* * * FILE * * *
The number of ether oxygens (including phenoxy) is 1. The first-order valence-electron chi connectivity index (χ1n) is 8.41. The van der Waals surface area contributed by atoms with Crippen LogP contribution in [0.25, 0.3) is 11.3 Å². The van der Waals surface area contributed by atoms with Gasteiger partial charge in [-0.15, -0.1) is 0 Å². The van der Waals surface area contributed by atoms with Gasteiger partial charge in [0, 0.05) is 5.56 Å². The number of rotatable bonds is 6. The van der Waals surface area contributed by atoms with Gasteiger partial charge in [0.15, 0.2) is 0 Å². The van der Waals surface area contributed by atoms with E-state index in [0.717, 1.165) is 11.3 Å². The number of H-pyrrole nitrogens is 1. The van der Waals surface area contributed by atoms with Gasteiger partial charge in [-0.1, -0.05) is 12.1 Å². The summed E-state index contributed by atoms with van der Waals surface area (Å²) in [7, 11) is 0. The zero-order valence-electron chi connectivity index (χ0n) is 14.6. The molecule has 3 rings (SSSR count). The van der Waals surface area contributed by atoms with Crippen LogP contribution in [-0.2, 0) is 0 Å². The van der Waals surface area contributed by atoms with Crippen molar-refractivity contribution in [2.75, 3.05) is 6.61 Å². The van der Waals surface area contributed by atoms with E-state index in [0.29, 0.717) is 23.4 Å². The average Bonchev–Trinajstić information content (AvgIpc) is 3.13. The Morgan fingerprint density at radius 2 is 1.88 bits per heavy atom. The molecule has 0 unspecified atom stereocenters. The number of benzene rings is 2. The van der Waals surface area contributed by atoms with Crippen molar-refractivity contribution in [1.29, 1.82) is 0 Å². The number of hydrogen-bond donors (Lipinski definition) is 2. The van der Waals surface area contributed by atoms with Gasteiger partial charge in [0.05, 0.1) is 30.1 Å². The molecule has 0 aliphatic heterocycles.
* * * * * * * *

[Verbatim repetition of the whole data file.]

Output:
The number of ether oxygens (including phenoxy) is 1. The first-order valence-electron chi connectivity index (χ1n) is 8.41. The van der Waals surface area contributed by atoms with Crippen LogP contribution in [0.25, 0.3) is 11.3 Å². The van der Waals surface area contributed by atoms with Gasteiger partial charge in [-0.15, -0.1) is 0 Å². The van der Waals surface area contributed by atoms with Gasteiger partial charge in [0, 0.05) is 5.56 Å². The number of rotatable bonds is 6. The van der Waals surface area contributed by atoms with Gasteiger partial charge in [0.15, 0.2) is 0 Å². The van der Waals surface area contributed by atoms with E-state index in [0.717, 1.165) is 11.3 Å². The number of H-pyrrole nitrogens is 1. The van der Waals surface area contributed by atoms with Gasteiger partial charge in [-0.1, -0.05) is 12.1 Å². The summed E-state index contributed by atoms with van der Waals surface area (Å²) in [7, 11) is 0. The zero-order valence-electron chi connectivity index (χ0n) is 14.6. The molecule has 3 rings (SSSR count). The van der Waals surface area contributed by atoms with Crippen LogP contribution in [-0.2, 0) is 0 Å². The van der Waals surface area contributed by atoms with Crippen molar-refractivity contribution in [2.75, 3.05) is 6.61 Å². The van der Waals surface area contributed by atoms with E-state index in [0.29, 0.717) is 23.4 Å². The average Bonchev–Trinajstić information content (AvgIpc) is 3.13. The Morgan fingerprint density at radius 2 is 1.88 bits per heavy atom. The molecule has 0 unspecified atom stereocenters. The number of benzene rings is 2. The van der Waals surface area contributed by atoms with Crippen molar-refractivity contribution in [1.29, 1.82) is 0 Å². The number of hydrogen-bond donors (Lipinski definition) is 2. The van der Waals surface area contributed by atoms with Gasteiger partial charge in [0.05, 0.1) is 30.1 Å². The molecule has 0 aliphatic heterocycles.